Everyone wants to be a bank these days! With Goldman Sachs (NYSE:GS) and Morgan Stanley (NYSE:MS) making the jump to bank holding companies (BHC) just a few months ago, a slippery slope was created where applications came from all sorts of businesses. It makes at least a little sense to me that Goldman Sachs and Morgan Stanley could switch to become banks. The additional capital that could be available from customer deposits and the access to the Fed's emergency lending facilities was needed to stay afloat in the current financial environment. Investment bank to traditional bank... not too far of a leap in my mind, but what about the latest of applications received by the Federal Reserve?

Don't Leave Home Without... Your Bank?
Recently approved in November was the application from American Express (NYSE:AXP) to become a BHC. This is a much bigger stretch to imagine a credit card company becoming a bank - but what should be interesting is how it works out. Investment banks like Goldman Sachs and Morgan Stanley, as I had mentioned before, will have to make some serious changes to the way they run their businesses. They are used running with massive amounts of leverage, but the stricter regulations that BHCs are held under will prevent this in the future. American Express, on the other hand, does not run an overly leveraged business, and maintains a capital structure similar to that of traditional banks. Having access to emergency funding and lower interest rates seems to be a big positive, while the increased regulation should be just a minor negative, as long as American Express keeps things running smoothly. Although we may not ever see branches of American Express offering checking accounts and accepting deposits - it seems that the bank status may definitely help it going forward.

Introducing the World's Least Secure Bank
One of the most interesting, and controversial, applications seen so far comes from troubled automaker General Motors (NYSE:GM). Amid talks of receiving a bailout loan to help keep it in business, GMAC Financial Services, the financing arm for the car maker, began talks to become a BHC in late October. The application has not been approved yet, as it has been having trouble gaining the required funding to meet the capital requirements necessary to be a BHC. In order to meet this requirement, GM must reduce its debt by about $30 billion through cash tender offers to debt holders. So far this deal has only been accepted by $8.3 billion worth of holders. Not nearly enough to make the cut. It seems that this last ditch effort to obtain more capital to run its businesses may fall short.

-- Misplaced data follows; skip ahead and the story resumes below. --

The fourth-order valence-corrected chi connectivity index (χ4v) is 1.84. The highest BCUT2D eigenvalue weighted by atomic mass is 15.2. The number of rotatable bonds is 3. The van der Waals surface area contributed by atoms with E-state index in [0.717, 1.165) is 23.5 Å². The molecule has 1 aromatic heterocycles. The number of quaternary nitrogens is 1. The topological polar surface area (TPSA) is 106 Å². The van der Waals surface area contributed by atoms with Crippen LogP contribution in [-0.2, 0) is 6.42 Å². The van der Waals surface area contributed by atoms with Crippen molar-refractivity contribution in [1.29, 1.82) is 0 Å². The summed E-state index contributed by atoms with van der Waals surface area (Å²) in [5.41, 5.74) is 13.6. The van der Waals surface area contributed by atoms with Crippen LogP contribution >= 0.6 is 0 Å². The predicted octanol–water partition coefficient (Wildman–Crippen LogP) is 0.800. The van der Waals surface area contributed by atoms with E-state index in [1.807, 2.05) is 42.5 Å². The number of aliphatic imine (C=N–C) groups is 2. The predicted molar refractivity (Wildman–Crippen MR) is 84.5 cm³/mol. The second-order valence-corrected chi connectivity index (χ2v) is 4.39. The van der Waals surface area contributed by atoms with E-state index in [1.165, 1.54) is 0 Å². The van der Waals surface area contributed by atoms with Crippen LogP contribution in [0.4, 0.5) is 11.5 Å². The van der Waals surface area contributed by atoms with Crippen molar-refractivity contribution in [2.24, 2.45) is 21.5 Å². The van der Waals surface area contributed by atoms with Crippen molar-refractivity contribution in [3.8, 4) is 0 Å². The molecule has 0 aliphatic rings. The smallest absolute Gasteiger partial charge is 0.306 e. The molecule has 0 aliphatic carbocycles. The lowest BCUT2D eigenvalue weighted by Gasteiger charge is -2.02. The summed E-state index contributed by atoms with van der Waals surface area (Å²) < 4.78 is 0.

What is interesting is where these new "banks" will sit in the spectrum of already situated banks in the U.S. The following is a list of the five largest bank holding companies in the U.S. that have been around for at least five years.

Company Total Assets
JPMorgan Chase
$2.25 trillion
$2.05 trillion
Bank of America
$1.84 trillion
$760.56 billion
Wells Fargo
$622.36 billion
Data retrieved from the Federal Reserve National Information Center on December 11, 2008

Goldman Sachs, and Morgan Stanley will actually take over fourth and fifth place with assets of $1.08 trillion and $987.40 billion respectively. American Express falls down much lower on this list with $127.22 billion. It will be interesting if GMAC Financial Services meets the capital requirement to become a BHC. Even including all other parts of General Motor's businesses, the total assets of the company come in much lower than their new "competition" at just $110.42 billion. (For more, see Analyzing A Bank's Financial Statements.)

As you can see from this data, Goldman and Morgan seem to be the only ones with a fighting chance of actually becoming competitive banks in the future, truly taking advantage of all the opportunities available to BHCs - namely accepting customer deposits. It seems that the others are just looking for the cheap money from government. Who wouldn't though... I have already been running the numbers in my head to see if I, myself, could become a bank holding company. I would just love to refinance all of my debt at 1.0-1.5%!

Bottom Line
Whether these new "banks" become what we have traditionally thought a bank should be, or whether they just take advantage of the extra funding available to those that carry the name - it goes without saying that we have not seen the end of the obscure applications for the now esteemed title of bank holding company.

Will GMAC Financial Services manage to get their application through? Who do you think will be next to send in an application to the Fed? Join me (aytonmm) in the FREE Stock Picking Community, to share your thoughts and see what other investors are saying.

Read more on banks and their failures, in our article Bank Failure: Will Your Assets Be Protected?